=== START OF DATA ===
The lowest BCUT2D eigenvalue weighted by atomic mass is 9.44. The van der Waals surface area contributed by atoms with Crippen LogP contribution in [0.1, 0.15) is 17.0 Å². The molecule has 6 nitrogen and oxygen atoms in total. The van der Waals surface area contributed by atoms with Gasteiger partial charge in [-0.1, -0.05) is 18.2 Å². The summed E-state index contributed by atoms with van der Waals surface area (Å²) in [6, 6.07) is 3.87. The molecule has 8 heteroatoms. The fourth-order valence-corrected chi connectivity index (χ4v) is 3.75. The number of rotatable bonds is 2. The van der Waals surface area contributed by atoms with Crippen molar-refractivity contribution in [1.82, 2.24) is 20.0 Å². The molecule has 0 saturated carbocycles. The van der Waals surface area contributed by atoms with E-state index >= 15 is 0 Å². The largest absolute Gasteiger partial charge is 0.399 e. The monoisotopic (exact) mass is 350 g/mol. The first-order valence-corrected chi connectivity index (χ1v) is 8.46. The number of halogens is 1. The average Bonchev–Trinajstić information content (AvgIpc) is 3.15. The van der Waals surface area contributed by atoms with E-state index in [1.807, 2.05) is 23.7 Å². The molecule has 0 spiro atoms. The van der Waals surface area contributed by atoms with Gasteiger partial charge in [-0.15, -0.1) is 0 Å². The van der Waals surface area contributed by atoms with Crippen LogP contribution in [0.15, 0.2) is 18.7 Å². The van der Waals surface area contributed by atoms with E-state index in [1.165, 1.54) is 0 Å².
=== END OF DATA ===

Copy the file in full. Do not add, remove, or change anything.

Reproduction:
The lowest BCUT2D eigenvalue weighted by atomic mass is 9.44. The van der Waals surface area contributed by atoms with Crippen LogP contribution in [0.1, 0.15) is 17.0 Å². The molecule has 6 nitrogen and oxygen atoms in total. The van der Waals surface area contributed by atoms with Gasteiger partial charge in [-0.1, -0.05) is 18.2 Å². The summed E-state index contributed by atoms with van der Waals surface area (Å²) in [6, 6.07) is 3.87. The molecule has 8 heteroatoms. The fourth-order valence-corrected chi connectivity index (χ4v) is 3.75. The number of rotatable bonds is 2. The van der Waals surface area contributed by atoms with Crippen molar-refractivity contribution in [1.82, 2.24) is 20.0 Å². The molecule has 0 saturated carbocycles. The van der Waals surface area contributed by atoms with E-state index >= 15 is 0 Å². The largest absolute Gasteiger partial charge is 0.399 e. The monoisotopic (exact) mass is 350 g/mol. The first-order valence-corrected chi connectivity index (χ1v) is 8.46. The number of halogens is 1. The average Bonchev–Trinajstić information content (AvgIpc) is 3.15. The van der Waals surface area contributed by atoms with E-state index in [1.807, 2.05) is 23.7 Å². The molecule has 0 spiro atoms. The van der Waals surface area contributed by atoms with Gasteiger partial charge in [-0.15, -0.1) is 0 Å². The van der Waals surface area contributed by atoms with Crippen LogP contribution in [0.15, 0.2) is 18.7 Å². The van der Waals surface area contributed by atoms with E-state index in [1.165, 1.54) is 0 Å².